Venus – a hellish planet with an atmosphere of carbon dioxide, almost no water and temperatures of more than 460 degrees Celsius – may once have been habitable, according to Nasa scientists.
Researchers used climate models to calculate that Venus might have had a shallow ocean of liquid water and temperatures that could have allowed life to exist for up to two billion years of its early history.
The atmosphere is 90 times as thick as the air on Earth and scientists had thought this was largely caused by the difference between the two planets’ rate of spin.
A day on Venus lasts 117 Earth days because it spins on its axis at a much slower rate. But recent research showed that Venus could have had an atmosphere similar to the Earth’s today.
The first signs that Venus once had an ocean were discovered by NASA’s Pioneer mission in the 1980s.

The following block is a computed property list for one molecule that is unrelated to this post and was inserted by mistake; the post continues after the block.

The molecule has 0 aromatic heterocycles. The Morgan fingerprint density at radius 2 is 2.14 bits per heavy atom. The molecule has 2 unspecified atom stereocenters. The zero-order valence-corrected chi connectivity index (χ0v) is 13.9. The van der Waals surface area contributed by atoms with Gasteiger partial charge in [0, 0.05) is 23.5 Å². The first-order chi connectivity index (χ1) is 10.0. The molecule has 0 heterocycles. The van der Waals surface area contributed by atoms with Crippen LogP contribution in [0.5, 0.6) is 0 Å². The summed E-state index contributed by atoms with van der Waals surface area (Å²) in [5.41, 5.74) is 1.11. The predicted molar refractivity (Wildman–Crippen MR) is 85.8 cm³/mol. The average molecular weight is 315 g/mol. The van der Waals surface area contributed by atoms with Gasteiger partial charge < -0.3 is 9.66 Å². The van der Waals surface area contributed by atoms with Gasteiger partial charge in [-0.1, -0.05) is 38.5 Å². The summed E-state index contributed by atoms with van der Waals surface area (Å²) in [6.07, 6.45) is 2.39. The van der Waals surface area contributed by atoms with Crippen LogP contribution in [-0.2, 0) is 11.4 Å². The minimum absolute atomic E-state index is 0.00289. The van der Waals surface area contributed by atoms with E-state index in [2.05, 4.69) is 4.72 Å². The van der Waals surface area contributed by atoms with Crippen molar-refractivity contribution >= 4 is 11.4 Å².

Venus is closer to the sun than Earth and receives far more sunlight.
This caused the ocean to evaporate, water-vapour molecules were broken apart into hydrogen and oxygen by ultraviolet radiation and the hydrogen escaped to space.
With no water left on the surface, carbon dioxide built up in the atmosphere and led to a runaway greenhouse gas effect that created present searing heat.
Michael Way, a researcher at Nasa’s Goddard Institute for Space Studies (GISS) in New York, said: “Many of the same tools we use to model climate change on Earth can be adapted to study climates on other planets, both past and present.
Colleague Anthony Del Genio added: “In the GISS model’s simulation, Venus’ slow spin exposes its dayside to the sun for almost two months at a time.
In a statement, Nasa said it was thought that Venus may have had more land than Earth. One of the factors they had to take into consideration was the ancient sun was up to 30 per cent dimmer.
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